AstraZeneca’s relationship with the U.S. authorities has been fraught since last year, when senior health officials believed the company was not being forthright about the design of its clinical trials, its results and safety issues. That skepticism carried over to last week, when senior officials at a number of federal health agencies grew suspicious about why AstraZeneca had not announced data from its U.S. study.
Last week, an apparent delay in the release of the vaccine’s interim trial results raised fresh suspicions among federal officials.
In response to questions from The New York Times, an AstraZeneca spokeswoman, whom the company refused to name, said on Friday that any back and forth between the company and the monitoring board was simply run-of-the-mill dialogue.
“As is often the case,” the spokeswoman said, monitoring boards “can request new or clarifying analyses of data from the trial. This would enable them to ensure the robustness of their determinations.”
The U.S. trial, which involved more than 32,000 participants, was the largest test of its kind for the shot. The results AstraZeneca released on Monday were from an interim look at the data after 141 Covid-19 cases had turned up among volunteers.
The announcement this week that the AstraZeneca shot, the workhorse of global vaccine rollouts, had achieved nearly 80 percent efficacy in a gold-standard American trial was met with relief by the many countries relying on it.
But by Tuesday, that campaign had, once again, been thrown off course, at least for the moment. For AstraZeneca, it was seemingly another episode of public relations whiplash, part of a series of recent miscues and communication blunders by the company that scientists said had undercut the effort to sell one of the most potent and indispensable vaccines against the coronavirus.
In a highly unusual move, American health officials said on Tuesday that the company’s account of its U.S. trial findings had not been entirely accurate, suggesting that AstraZeneca had used only the most favorable data to generate apparently spectacular efficacy results.
Those comments created new friction between AstraZeneca and American officials even as the company vies for a coveted authorization from the Food and Drug Administration. But more urgently, they threw a wrench into the efforts of elected leaders around the world to rebuild trust in a shot whose low price and easy storage requirements have made it the backbone of many countries’ campaigns to end the pandemic.
“It’s eroding confidence,” said Simon Clarke, an associate professor in cellular microbiology at the University of Reading. “When you pump things up, and then people not unreasonably question it, then that erodes confidence.”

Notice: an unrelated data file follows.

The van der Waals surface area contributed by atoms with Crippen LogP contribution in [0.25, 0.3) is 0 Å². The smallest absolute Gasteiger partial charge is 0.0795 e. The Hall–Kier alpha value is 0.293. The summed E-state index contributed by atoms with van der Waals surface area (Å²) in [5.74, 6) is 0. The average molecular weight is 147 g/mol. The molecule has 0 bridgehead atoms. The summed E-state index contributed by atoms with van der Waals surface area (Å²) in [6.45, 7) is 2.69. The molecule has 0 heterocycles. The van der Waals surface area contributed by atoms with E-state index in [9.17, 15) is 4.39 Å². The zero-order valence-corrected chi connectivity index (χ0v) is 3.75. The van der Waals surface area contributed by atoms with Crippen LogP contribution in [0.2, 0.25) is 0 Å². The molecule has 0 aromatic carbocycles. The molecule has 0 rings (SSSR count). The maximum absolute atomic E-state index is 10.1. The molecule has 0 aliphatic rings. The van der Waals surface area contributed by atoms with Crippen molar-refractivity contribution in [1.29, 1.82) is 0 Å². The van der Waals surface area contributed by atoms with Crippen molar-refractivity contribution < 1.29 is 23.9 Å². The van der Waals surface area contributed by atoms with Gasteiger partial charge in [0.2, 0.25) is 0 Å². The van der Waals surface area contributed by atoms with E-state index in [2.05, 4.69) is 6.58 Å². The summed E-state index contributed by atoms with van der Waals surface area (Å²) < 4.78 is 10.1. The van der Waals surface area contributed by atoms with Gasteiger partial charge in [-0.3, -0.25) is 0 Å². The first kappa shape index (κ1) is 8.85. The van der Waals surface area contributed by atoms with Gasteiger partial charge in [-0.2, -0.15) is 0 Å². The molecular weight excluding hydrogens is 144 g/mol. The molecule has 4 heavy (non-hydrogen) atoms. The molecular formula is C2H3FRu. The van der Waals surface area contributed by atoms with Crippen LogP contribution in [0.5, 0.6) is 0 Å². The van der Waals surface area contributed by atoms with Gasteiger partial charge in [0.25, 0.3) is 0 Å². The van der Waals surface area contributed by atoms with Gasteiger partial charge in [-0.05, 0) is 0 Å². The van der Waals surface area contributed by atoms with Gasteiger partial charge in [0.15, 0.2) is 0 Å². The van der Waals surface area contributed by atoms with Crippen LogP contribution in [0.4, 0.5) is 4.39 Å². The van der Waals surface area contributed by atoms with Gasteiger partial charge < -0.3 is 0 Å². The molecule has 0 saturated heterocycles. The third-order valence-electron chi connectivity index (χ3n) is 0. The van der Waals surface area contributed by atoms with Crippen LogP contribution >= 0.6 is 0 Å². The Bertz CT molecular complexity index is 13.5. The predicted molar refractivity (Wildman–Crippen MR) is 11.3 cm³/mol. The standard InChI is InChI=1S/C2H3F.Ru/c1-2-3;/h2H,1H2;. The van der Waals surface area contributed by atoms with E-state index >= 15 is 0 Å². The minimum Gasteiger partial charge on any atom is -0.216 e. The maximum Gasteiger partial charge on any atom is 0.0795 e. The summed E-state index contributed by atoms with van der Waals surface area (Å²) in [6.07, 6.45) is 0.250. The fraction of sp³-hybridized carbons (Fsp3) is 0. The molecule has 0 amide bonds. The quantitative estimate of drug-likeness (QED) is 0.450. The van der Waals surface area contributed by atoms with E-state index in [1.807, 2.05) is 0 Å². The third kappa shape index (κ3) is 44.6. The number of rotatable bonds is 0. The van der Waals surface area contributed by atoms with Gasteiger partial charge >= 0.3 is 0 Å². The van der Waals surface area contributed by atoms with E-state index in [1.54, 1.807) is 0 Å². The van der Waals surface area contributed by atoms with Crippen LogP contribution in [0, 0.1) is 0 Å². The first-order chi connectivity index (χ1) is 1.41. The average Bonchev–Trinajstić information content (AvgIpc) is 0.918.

Faith in the vaccine had already plunged across Europe after recent reports that a very small number of recipients had developed unusual blood clots. In France, Germany, Italy and Spain, more people now believe that the vaccine is unsafe than that it is safe, polling has shown, a blow to a shot that remains the continent’s best hope for saving people’s lives during a mounting surge of new infections.
Despite the drumbeat of troubling news reports about the vaccine, European and global regulators have deemed it safe and effective. More than 11 million doses have been administered in Britain alone, almost all of them without serious side effects, driving down hospitalizations and helping the country to emerge from a dreadful wintertime wave of infections.
Nevertheless, results from AstraZeneca’s U.S. trial was hotly anticipated. Health officials around the world were looking to it as a crucial guide to their own rollouts: It would supply crucial data on older people, who had not been as well represented in earlier trials, and a more precise read on the vaccine’s overall efficacy, which had appeared from earlier trials to be lower than that of other leading shots.
By Tuesday, scientists said, it seemed as though AstraZeneca had punched a hole in fledgling efforts by lawmakers to shore up public confidence in the vaccine. Rather than sewing up questions about the shot, it had called to mind communications problems that have dogged the company since last year, delaying the regulatory process in some regions and creating hesitation among some recipients.
In its first public comments, AstraZeneca said that the results published on Monday reflected its U.S. trial data up to Feb. 17. It said that its preliminary assessment of more complete trial data showed that “the results were consistent with the interim analysis,” but said that it would share more up-to-date efficacy results within 48 hours.
Scientists said that the problem could yet turn out to be a technical matter that did not change their assessment of the vaccine. American officials did not suggest that any safety issues had been withheld, a subject of intense interest in the wake of the concerns in Europe.
MOSCOW — President Vladimir V. Putin of Russia was inoculated against the coronavirus on Tuesday, the Kremlin said, ending months of holding out against being vaccinated even while promoting his country’s domestically made shots.
The president’s injection was not shown on television, an exception to the usual wall-to-wall coverage of Mr. Putin’s daily activities on state television.